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The New Mexico Supreme Court ruled last month on an extraordinarily important question: Should a criminal defendant be allowed to argue that a specific gene rendered him unable to control his violent behavior? The court concluded the answer was no, in this instance: It upheld the conviction for second-degree murder of Anthony Blas Yepez, who killed a man in 2012. Yepez had sought at trial to introduce evidence that he had what’s been called the “warrior gene” — a version of a gene known as MAOA, which has been linked to violence in some studies. The district court of Sante Fe County excluded expert testimony on that subject; later, the New Mexico appellate court ruled that the exclusion was a mistake but that it did not affect the outcome of the trial. The New Mexico Supreme Court has now found that the district court’s original rejection of the evidence was reasonable.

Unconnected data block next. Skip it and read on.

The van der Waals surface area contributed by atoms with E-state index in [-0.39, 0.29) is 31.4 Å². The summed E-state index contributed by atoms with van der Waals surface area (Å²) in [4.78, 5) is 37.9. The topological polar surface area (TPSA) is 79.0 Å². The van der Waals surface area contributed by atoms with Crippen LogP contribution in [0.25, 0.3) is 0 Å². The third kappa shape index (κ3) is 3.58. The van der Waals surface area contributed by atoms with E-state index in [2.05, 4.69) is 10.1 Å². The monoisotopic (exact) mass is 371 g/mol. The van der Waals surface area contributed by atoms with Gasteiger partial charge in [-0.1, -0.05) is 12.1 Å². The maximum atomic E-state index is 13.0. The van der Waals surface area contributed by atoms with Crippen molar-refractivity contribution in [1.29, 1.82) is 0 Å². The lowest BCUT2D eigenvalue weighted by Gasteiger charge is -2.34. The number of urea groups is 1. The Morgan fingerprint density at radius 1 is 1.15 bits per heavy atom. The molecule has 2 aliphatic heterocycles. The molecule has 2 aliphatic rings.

The state Supreme Court, however, missed an important opportunity: It did not go nearly far enough in batting down the scientifically suspect claim that there is a gene...

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